Book review: The Growth mindset

I had read this book a couple years ago . This was a fulfilling book. It is written by an eminent Stanford psychiatrist Prof. Carol Dweck. You can listen to her speak about the ideas in the book here.

The growth mindset is best understood with its antithesis: the fixed mindset. The fixed mindset says that your abilities and capacity are predetermined at birth. The growth mindset says they can be altered and improved.

So, why is this important? This sounds like just an issue of perspective. But a perspective change (a paradigm shift) is capable of changing a lot of things.

The book argues that fixed mindset thinking leads people to play defensive. The fixed mindset people are scared of failures and embarrassment as they would show to the world their capacity (limited and unchanged). So in order  not to fail and save face they don't attempt things.

In contrast, the growth mindset people (i.e., the people who embraces the growth mindset/perspective) love challenges. They are not scared of failure and embarrassment. They may chalk up failure and embarrassment as learning and improvement opportunities. Of course this does not mean that they can absolve themselves of any responsibilities or guilt about their failings/shortcomings. They need to accept the pain in order to grow: no pain, no gain. This just means that the growth mindset people are not affixed to the fixed capabilities and skills defining their self worth. They know they can grow. The growth mindset is akin to taking an antifragile approach to personality and life.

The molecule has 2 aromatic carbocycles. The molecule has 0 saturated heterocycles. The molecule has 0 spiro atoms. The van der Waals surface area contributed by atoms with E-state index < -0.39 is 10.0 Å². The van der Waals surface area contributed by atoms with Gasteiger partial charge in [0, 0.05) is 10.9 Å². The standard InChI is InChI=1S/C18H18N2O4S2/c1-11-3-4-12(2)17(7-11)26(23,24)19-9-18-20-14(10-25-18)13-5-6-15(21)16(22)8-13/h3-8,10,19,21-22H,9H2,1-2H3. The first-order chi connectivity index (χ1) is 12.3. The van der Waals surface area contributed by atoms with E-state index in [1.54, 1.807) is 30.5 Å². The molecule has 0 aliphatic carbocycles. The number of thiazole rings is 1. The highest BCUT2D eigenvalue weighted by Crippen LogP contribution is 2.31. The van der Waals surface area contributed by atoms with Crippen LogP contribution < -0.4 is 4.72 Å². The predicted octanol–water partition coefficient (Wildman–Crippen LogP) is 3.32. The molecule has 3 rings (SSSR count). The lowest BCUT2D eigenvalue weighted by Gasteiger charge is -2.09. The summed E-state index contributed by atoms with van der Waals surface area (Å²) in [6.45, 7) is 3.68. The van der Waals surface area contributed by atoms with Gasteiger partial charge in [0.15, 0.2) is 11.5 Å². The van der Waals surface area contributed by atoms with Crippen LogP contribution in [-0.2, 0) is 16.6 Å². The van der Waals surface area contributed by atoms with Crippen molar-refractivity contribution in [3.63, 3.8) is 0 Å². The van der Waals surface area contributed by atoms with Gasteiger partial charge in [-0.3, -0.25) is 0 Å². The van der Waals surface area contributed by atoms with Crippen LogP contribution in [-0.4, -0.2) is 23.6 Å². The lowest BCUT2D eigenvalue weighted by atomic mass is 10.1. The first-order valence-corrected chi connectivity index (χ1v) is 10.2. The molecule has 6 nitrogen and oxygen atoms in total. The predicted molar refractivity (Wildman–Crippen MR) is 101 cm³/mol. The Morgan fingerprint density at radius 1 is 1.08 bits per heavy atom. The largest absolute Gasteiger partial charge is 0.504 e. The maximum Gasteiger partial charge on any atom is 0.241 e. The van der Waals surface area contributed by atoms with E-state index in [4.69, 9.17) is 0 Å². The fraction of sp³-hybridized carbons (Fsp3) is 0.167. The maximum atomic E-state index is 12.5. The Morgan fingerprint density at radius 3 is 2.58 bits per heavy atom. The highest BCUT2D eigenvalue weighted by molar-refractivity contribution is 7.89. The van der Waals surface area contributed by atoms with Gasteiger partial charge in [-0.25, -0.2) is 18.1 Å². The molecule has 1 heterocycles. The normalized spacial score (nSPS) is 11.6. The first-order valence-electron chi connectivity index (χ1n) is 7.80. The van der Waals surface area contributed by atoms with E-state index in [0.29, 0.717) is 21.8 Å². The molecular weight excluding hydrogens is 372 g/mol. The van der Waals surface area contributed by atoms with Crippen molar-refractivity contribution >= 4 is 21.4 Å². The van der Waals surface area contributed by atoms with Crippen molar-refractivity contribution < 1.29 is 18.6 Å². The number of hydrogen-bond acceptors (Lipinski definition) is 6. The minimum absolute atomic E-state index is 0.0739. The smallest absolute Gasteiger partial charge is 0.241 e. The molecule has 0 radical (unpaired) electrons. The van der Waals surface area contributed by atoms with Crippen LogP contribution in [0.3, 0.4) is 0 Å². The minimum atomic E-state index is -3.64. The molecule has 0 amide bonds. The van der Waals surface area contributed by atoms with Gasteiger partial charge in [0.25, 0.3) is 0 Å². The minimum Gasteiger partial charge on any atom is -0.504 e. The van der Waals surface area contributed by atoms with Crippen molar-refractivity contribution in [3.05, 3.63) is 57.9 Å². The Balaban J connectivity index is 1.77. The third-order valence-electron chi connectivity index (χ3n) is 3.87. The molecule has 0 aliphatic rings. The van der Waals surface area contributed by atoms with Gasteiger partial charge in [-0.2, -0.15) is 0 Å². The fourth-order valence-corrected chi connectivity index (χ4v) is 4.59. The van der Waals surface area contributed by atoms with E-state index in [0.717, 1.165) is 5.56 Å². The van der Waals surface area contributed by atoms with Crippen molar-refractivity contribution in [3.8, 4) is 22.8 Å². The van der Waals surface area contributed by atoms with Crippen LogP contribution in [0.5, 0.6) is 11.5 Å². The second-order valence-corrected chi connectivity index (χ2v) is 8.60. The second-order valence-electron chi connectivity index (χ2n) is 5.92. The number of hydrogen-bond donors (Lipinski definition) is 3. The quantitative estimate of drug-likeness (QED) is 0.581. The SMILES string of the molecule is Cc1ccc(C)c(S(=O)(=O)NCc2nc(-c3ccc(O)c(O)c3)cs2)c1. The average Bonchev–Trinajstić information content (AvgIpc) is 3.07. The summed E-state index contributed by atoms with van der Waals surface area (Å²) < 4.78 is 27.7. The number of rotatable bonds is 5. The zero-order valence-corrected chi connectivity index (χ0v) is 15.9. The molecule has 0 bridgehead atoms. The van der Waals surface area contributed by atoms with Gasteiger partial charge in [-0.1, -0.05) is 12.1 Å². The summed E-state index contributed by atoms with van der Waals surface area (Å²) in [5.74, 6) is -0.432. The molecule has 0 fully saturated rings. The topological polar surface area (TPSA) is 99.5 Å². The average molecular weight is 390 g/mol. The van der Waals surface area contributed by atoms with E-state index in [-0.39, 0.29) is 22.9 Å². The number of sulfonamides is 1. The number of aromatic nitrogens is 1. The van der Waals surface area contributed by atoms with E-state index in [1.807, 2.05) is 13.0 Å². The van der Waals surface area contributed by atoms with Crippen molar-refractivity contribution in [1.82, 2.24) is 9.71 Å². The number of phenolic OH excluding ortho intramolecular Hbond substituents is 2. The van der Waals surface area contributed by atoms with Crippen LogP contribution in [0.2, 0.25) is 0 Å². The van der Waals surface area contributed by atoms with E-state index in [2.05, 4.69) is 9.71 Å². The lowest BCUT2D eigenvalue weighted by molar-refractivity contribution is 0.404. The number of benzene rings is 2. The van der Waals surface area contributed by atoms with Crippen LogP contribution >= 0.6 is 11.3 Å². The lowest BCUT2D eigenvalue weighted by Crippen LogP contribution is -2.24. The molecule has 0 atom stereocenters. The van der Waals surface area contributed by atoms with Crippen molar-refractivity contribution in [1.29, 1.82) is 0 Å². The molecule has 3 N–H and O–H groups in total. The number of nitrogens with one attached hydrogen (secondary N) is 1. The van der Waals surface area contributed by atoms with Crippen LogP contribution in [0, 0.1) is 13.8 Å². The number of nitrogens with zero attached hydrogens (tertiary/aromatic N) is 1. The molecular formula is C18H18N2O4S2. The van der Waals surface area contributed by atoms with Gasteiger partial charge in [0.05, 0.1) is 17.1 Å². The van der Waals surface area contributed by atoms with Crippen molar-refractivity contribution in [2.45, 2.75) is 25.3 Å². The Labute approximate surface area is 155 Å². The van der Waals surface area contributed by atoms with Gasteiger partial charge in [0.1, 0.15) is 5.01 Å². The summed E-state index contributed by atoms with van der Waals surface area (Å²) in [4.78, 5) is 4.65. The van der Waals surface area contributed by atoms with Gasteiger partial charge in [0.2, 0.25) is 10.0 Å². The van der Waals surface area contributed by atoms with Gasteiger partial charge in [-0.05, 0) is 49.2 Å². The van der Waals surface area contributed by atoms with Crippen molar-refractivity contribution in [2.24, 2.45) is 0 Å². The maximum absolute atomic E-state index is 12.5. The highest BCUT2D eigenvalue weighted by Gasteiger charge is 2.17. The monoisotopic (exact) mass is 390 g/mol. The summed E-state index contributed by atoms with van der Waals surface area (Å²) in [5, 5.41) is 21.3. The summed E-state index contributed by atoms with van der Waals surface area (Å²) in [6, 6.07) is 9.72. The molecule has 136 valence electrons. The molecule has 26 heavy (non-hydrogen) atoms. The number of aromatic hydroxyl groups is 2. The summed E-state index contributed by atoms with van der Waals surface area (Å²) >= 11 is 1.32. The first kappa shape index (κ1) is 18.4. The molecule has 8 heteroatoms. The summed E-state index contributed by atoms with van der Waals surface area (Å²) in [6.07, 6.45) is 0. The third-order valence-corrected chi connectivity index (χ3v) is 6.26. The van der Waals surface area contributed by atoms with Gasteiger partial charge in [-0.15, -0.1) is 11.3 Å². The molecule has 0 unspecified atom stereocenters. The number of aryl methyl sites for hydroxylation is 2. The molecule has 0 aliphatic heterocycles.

The fixed versus growth mindset has several implications in education, parenthood, relationship, sports-coaching. One practical advise (you have certainly heard this from media/blogs/newspapers) is about how to praise your kids. Don't praise your kids about how smart they are as this would reinforce the fixed mindset. Praise them about how hard they try, how persistent they are,  how courageous they are to attempt/try new challenges. This way you reinforce the growth mindset in them.

One of the biggest harms we can do to our gifts is to raise them with the fixed mindset. And one of the biggest gifts we can give to our kids is to raise them with the growth mindset. Don't just teach them how to fish. Teach them the concept/notion that they can always become much better fisherman than you were and they currently are.


Popular posts from this blog

I have seen things

SOSP19 File Systems Unfit as Distributed Storage Backends: Lessons from 10 Years of Ceph Evolution

PigPaxos: Devouring the communication bottlenecks in distributed consensus

Frugal computing

Learning about distributed systems: where to start?

Fine-Grained Replicated State Machines for a Cluster Storage System

My Distributed Systems Seminar's reading list for Spring 2020

Cross-chain Deals and Adversarial Commerce

Book review. Tiny Habits (2020)

Zoom Distributed Systems Reading Group